Written by: Mark Cutshall
Do miracles happen, today?
Vibol was only 12 when he left his father behind in Cambodia’s killing fields and found safety in the U.S. with his mother and siblings.
He began a new life in Seattle, where he grew up and later married. But after a dispute with his wife, Vibol was sent to jail for domestic violence. During his incarceration he learned of the Christian faith by watching a Bible teacher on television. Through correspondence courses, reading, and prayer Vibol came to faith in Jesus Christ.
Once out of jail, he was apprehended by Immigration Service officials who threatened to deport him, because despite his years in Seattle, Vibol had not yet become a U.S. citizen.
It was at the detention center during a Sunday worship service conducted by World Relief where Cal Uomoto met Vibol. Cal was impressed by Vibol’s heart for God, diligent study of Scripture and desire to share his faith with others.
Vibol’s attorney appealed his client’s deportation order – and lost. Only the miracle of a Governor’s pardon could allow him to stay in the U.S. That’s when Cal handed his wife, Ann, Vibol’s file, including photos of his children.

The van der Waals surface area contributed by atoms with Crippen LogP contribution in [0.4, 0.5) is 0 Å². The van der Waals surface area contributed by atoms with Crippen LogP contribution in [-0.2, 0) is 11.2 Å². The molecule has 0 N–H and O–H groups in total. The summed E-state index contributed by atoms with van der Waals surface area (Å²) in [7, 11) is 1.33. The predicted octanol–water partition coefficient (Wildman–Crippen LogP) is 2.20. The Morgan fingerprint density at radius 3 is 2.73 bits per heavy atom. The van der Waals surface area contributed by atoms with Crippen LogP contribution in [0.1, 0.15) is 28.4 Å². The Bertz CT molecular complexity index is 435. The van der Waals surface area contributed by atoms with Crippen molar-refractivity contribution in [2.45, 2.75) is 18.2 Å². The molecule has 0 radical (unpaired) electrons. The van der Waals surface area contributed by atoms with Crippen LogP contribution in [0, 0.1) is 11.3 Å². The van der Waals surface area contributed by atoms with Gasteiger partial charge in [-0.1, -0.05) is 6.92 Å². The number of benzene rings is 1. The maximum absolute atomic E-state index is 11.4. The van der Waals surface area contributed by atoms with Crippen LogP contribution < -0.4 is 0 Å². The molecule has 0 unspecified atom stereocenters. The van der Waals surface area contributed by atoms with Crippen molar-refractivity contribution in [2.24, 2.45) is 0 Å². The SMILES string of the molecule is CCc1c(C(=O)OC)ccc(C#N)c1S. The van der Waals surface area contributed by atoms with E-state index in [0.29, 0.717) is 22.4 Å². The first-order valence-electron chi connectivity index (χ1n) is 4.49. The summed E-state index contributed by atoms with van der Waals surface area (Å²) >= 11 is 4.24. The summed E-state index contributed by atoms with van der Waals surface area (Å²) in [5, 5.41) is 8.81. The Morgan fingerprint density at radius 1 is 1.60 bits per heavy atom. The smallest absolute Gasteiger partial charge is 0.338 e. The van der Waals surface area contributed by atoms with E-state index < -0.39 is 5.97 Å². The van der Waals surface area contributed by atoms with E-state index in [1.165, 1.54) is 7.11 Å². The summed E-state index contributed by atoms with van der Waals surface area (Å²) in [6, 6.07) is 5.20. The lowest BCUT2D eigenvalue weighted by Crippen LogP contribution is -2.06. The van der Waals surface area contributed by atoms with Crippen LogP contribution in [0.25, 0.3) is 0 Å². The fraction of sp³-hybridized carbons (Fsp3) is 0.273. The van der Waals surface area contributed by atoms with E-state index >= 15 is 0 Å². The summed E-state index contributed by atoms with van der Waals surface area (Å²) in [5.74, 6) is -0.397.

“I know these kids!” said Ann, who had worked as a nurse at the middle school they attended. “I remember them because they talked so much about how they loved their father.” Ann was sure school staff would write letters confirming how important Vibol was to his children.
After reading the letters, members of the Governor’s Pardon Board saw Vibol’s life in a different light. They reduced Vibol’s original sentence for domestic violence to five months – which meant he could no longer be deported.
Against all odds, Vibol was now suddenly free to live in a country far from the killing fields of his youth, all because of a miracle pardon – and some unforgettable letters of a father’s undeniable love.